Vicente Fox’s presidency ended in disappointment and the election of a new PAN (Partido de Acción Nacional) President in 2006 was tarnished with accusations of election fraud. Whether the current political situation is a natural consequence of many years of enforced PRI (Partido Revolucionario Institucional) party rule has not been determined. One thing is certain though; Mexicans in general and Yucatecans in particular, are much more involved in the election process. There has been an increase in political awareness and the hope is for a continuation of the democratic process.

In October 2006 US President George W Bush signed legislation to build 1,125 km of fencing along the US-Mexico border. Mexico condemned plans for the barrier, which was intended to curb illegal immigration.

Again, the trial against former president Luis Echeveria was suspended – probably forever this time…

Heavy rains flooded the state of Tabasco in October. Some 500,000 were left homeless in one of the country’s worst natural disasters.

 Drug-related killings continued to soar. Murders linked to organized crime leapt to almost 1,400 in first five months of 2007. Hundreds of thousands joined marches throughout Mexico to protest against continuing wave of violence.

Faced with drop in Mexican oil production, the government passed series of energy reforms. The package included controversial plans to allow private investment in state oil giant Pemex.

 Already in the first decade of the new millennium, hurricanes have done much damage in the Yucatan peninsula. On Sept. 23, 2002, Hurricane Isadora was particularly destructive to Merida. In 2005, Emily, Katrina, and Wilma veered north and Yucatan was spared but Cancun was not so lucky. The destruction from Wilma was extensive and so the 50,000 tourists who were in the area were bused to Merida. The city’s authorities, business sector and private citizens did a heroic job of looking after the unexpected throng and within three days, everyone was on their way back home.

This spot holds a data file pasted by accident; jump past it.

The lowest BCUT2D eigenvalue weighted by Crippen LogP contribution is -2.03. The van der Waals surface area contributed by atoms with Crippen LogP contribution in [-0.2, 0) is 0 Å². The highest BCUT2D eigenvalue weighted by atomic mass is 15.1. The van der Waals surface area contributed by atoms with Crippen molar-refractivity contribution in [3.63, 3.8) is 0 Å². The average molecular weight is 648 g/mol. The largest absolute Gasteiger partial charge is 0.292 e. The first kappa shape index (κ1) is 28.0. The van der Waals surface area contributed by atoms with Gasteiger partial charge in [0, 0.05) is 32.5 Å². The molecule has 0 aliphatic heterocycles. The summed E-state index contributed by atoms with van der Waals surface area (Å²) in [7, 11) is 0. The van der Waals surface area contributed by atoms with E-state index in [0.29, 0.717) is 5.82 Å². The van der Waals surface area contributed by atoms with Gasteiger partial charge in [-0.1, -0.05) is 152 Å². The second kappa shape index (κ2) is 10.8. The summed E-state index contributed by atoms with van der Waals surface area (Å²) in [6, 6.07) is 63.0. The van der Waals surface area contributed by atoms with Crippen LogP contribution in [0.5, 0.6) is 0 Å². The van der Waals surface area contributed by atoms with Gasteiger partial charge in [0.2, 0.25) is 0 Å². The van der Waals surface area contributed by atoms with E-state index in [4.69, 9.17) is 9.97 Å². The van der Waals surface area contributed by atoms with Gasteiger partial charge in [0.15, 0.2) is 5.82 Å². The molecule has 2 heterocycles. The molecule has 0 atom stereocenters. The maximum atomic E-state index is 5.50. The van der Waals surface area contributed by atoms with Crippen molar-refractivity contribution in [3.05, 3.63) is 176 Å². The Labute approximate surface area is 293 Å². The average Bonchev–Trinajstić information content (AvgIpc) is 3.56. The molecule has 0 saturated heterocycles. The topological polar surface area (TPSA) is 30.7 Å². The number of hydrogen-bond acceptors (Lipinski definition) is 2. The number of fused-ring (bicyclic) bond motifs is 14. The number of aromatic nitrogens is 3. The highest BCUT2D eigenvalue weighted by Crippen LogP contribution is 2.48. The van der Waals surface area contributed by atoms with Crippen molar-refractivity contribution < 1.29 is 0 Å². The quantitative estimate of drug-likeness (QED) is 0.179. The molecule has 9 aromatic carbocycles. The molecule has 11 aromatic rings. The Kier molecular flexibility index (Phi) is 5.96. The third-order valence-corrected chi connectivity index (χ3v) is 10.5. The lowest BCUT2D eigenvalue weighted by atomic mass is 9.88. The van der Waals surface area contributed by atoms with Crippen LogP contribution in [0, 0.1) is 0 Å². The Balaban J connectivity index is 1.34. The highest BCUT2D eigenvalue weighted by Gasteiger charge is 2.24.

Yet in the face of the continued struggle, the Mexican people always find something to renew their energy and optimism… such as the designation of the Mayan archaeological site, Chichen Itza, as one of the seven new wonders of the world.

Since the mid 1970s, Mexico has experienced a succession of serious economic and social challenges, but because of tourism and the constant influx of capital, Yucatan has not suffered as greatly as have other parts of the republic. More than 2.5 million visitors come to the Yucatan peninsula every year. With Chichen Itza’s new fame, this is expected to increase. Investment in the region has grown in every sector of the economy, and improved infrastructure has enriched the quality of life for the inhabitants.

During the past twenty years, and especially during the last ten, Yucatan has experienced a large influx of new residents from abroad. The international press is full of unflattering portrayals of the country and truthfully, many issues are unresolved. But this has not deterred the influx. One wonders why…

I believe there is something very special and about this country. Despite the political and social ills, the population is basically generous and happy. Mexicans have the ability to fully enjoy life… Most who come here, even once can feel it and are lured back time and again. This explosive joy is the true milagro mexicano – the magical Mexican miracle.


Images: All are from Google Images